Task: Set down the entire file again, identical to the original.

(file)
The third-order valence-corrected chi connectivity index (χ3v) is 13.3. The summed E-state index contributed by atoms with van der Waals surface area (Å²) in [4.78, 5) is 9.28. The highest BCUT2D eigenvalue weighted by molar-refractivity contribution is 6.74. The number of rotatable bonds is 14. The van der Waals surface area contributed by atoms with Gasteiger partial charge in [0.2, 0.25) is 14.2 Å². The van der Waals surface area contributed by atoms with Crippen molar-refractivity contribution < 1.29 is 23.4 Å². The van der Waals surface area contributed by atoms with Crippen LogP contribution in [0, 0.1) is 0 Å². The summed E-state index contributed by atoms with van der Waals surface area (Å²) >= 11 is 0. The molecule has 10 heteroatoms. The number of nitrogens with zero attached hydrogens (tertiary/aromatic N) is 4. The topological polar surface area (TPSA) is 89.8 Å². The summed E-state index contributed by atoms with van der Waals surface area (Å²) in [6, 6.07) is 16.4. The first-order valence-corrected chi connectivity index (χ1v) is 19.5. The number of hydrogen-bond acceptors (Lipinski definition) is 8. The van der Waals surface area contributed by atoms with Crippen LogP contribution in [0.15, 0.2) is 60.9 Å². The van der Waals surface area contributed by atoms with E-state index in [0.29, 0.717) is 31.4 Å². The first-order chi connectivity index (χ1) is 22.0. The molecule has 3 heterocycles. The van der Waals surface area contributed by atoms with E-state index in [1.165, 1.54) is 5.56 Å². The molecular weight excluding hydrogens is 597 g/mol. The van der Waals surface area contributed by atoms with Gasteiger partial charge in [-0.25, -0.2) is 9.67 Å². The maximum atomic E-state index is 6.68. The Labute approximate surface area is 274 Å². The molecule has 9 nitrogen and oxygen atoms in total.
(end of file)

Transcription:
The third-order valence-corrected chi connectivity index (χ3v) is 13.3. The summed E-state index contributed by atoms with van der Waals surface area (Å²) in [4.78, 5) is 9.28. The highest BCUT2D eigenvalue weighted by molar-refractivity contribution is 6.74. The number of rotatable bonds is 14. The van der Waals surface area contributed by atoms with Gasteiger partial charge in [0.2, 0.25) is 14.2 Å². The van der Waals surface area contributed by atoms with Crippen molar-refractivity contribution < 1.29 is 23.4 Å². The van der Waals surface area contributed by atoms with Crippen LogP contribution in [0, 0.1) is 0 Å². The summed E-state index contributed by atoms with van der Waals surface area (Å²) >= 11 is 0. The molecule has 10 heteroatoms. The number of nitrogens with zero attached hydrogens (tertiary/aromatic N) is 4. The topological polar surface area (TPSA) is 89.8 Å². The summed E-state index contributed by atoms with van der Waals surface area (Å²) in [6, 6.07) is 16.4. The first-order valence-corrected chi connectivity index (χ1v) is 19.5. The number of hydrogen-bond acceptors (Lipinski definition) is 8. The van der Waals surface area contributed by atoms with Crippen LogP contribution in [0.15, 0.2) is 60.9 Å². The van der Waals surface area contributed by atoms with E-state index in [0.29, 0.717) is 31.4 Å². The first-order chi connectivity index (χ1) is 22.0. The molecule has 3 heterocycles. The van der Waals surface area contributed by atoms with E-state index in [1.165, 1.54) is 5.56 Å². The molecular weight excluding hydrogens is 597 g/mol. The van der Waals surface area contributed by atoms with Gasteiger partial charge in [-0.25, -0.2) is 9.67 Å². The maximum atomic E-state index is 6.68. The Labute approximate surface area is 274 Å². The molecule has 9 nitrogen and oxygen atoms in total.